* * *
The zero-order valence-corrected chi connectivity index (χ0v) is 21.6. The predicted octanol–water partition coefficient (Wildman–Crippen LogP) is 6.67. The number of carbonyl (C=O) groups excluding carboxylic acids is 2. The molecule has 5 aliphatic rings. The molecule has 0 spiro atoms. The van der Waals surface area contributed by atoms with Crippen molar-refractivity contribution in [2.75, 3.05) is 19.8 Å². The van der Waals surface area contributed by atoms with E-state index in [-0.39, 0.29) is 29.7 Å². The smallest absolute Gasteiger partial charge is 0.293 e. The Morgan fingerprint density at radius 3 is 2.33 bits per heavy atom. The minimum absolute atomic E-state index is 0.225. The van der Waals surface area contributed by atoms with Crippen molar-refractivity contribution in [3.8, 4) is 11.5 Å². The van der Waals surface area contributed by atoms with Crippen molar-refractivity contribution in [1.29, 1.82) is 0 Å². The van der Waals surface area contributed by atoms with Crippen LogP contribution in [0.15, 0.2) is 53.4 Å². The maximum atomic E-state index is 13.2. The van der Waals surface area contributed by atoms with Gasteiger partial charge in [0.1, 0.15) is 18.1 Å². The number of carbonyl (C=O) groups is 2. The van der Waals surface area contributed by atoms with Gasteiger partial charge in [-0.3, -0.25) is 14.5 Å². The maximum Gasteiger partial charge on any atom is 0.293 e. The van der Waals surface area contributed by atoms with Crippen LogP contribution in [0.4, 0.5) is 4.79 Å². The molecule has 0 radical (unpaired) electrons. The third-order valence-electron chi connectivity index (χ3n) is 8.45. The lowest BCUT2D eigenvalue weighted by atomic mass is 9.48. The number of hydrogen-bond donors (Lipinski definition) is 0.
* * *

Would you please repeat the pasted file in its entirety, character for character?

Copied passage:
The zero-order valence-corrected chi connectivity index (χ0v) is 21.6. The predicted octanol–water partition coefficient (Wildman–Crippen LogP) is 6.67. The number of carbonyl (C=O) groups excluding carboxylic acids is 2. The molecule has 5 aliphatic rings. The molecule has 0 spiro atoms. The van der Waals surface area contributed by atoms with Crippen molar-refractivity contribution in [2.75, 3.05) is 19.8 Å². The van der Waals surface area contributed by atoms with E-state index in [-0.39, 0.29) is 29.7 Å². The smallest absolute Gasteiger partial charge is 0.293 e. The Morgan fingerprint density at radius 3 is 2.33 bits per heavy atom. The minimum absolute atomic E-state index is 0.225. The van der Waals surface area contributed by atoms with Crippen molar-refractivity contribution in [3.8, 4) is 11.5 Å². The van der Waals surface area contributed by atoms with Crippen molar-refractivity contribution in [1.29, 1.82) is 0 Å². The van der Waals surface area contributed by atoms with Crippen LogP contribution in [0.15, 0.2) is 53.4 Å². The maximum atomic E-state index is 13.2. The van der Waals surface area contributed by atoms with Gasteiger partial charge in [0.1, 0.15) is 18.1 Å². The number of carbonyl (C=O) groups is 2. The van der Waals surface area contributed by atoms with Gasteiger partial charge in [-0.3, -0.25) is 14.5 Å². The maximum Gasteiger partial charge on any atom is 0.293 e. The van der Waals surface area contributed by atoms with Crippen LogP contribution in [0.4, 0.5) is 4.79 Å². The molecule has 0 radical (unpaired) electrons. The third-order valence-electron chi connectivity index (χ3n) is 8.45. The lowest BCUT2D eigenvalue weighted by atomic mass is 9.48. The number of hydrogen-bond donors (Lipinski definition) is 0.